Realtor fined nearly $75,000 after representing wife in purchase of clients’ B.C. property

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      A realtor has been disciplined after representing his wife in buying a B.C. property he had listed for a couple.

      As a result, Ross Chonn is barred from applying for a new real-estate licence for the next five years.

      Also, the former One Percent Realty and Fair Realty agent was ordered to pay fines totalling $74,813.45.

      The property involved features a grocery, accommodation, and storage in the old gold rush town of Clinton.

      A husband and wife, who were identified only as Mr. Lxx and Ms. Wxxx, asked Chonn to list the property in 2016.

      At the hearing by a discipline committee, Mr. Lxx spoke through an interpreter.

      Although the sellers became aware that Ross Chonn was also acting as agent for his wife, the realtor did not make them understand what was going on.

      Chonn and his wife and their two young children moved into the property in February 2017, even before the sale was completed.

      The discipline committee noted in its reasons for decision that Chonn did “not offer to pay the Sellers any rent, or provide any other form of consideration for he and his family moving in one month before completion”.

      “During cross-examination, Mr. Chonn admitted he knew this was wrong,” the committee related.

      Realtors are prohibited from acting as agent for both seller and buyer.

      However, there are exemptions to this rule.

      “Mr. Chonn failed to fully inform the Sellers of a conflict of interest,” the discipline committee stated.

      The committee explained that a client must be “fully informed in the event of a conflict of interest in order to make an informed decision as to whether to continue to be represented”.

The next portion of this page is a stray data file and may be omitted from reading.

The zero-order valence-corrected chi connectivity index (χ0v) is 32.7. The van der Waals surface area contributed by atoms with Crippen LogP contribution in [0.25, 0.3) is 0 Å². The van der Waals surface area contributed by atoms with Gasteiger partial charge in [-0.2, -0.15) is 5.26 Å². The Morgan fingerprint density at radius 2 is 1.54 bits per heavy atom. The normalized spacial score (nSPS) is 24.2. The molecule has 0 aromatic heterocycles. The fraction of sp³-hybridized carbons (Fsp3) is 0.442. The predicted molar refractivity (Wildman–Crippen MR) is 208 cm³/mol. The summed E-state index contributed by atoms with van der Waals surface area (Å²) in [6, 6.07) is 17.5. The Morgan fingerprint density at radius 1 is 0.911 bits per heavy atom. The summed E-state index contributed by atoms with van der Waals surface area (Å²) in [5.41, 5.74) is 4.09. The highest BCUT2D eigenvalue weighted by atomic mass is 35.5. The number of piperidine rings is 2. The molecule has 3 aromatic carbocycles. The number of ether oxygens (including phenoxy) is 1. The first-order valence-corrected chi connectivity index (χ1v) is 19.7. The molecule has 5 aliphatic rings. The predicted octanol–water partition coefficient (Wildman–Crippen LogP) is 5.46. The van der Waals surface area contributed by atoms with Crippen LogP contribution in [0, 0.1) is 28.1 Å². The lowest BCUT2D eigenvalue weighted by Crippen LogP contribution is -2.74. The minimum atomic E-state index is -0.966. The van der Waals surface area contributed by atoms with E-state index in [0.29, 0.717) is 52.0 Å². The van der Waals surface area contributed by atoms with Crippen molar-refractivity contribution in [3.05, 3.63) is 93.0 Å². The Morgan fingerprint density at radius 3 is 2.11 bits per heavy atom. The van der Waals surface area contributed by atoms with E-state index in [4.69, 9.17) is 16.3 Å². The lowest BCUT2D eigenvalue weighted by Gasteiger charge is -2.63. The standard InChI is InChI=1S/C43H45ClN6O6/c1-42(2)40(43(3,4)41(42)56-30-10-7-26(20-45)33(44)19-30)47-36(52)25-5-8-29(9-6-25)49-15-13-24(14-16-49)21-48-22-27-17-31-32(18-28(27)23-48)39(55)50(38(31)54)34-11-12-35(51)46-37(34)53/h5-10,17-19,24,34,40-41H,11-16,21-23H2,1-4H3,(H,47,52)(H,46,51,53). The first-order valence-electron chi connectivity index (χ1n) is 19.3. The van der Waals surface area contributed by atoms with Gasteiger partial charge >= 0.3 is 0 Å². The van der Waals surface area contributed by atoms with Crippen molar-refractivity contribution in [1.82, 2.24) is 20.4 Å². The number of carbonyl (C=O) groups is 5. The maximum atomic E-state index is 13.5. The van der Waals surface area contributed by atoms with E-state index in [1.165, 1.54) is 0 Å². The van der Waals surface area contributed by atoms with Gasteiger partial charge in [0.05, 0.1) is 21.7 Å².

Chonn could have acted properly if he prepared a limited dual agency agreement, which he did not.

      “Acting in the best interest of the clients includes obtaining informed consent from both parties that the agent will be acting for both seller and buyer and outlining the exact nature of the real estate services being provided,” the committee stated.

      Chonn was questioned about the lack of a dual agency agreement, and he claimed that “one had been signed”.

      However, Chonn said that when he “moved to Clinton, one box of files got dumped into the garbage”.

      Failure to execute a dual agency agreement wasn’t the only offence committed by Chonn, who is currently unlicensed.

      Chonn also did not inform his brokerage about the deal.

      Chonn prepared a contract of purchase for the Clinton property with a price of $250,000 in what he described to the disciple committee as a “private deal”.

      The former realtor likewise got a commission from the sale outside his brokerage.

      In addition, he failed to properly inform the sellers that he was getting a commission of $13,250.

      The sale completed in March 2017.

      The discipline committee noted that Chonn “relisted the Property for $499,000.00 only a few months after purchase”.

      The B.C. Financial Services Authority published online the results of the disciplinary hearing Wednesday (September 22).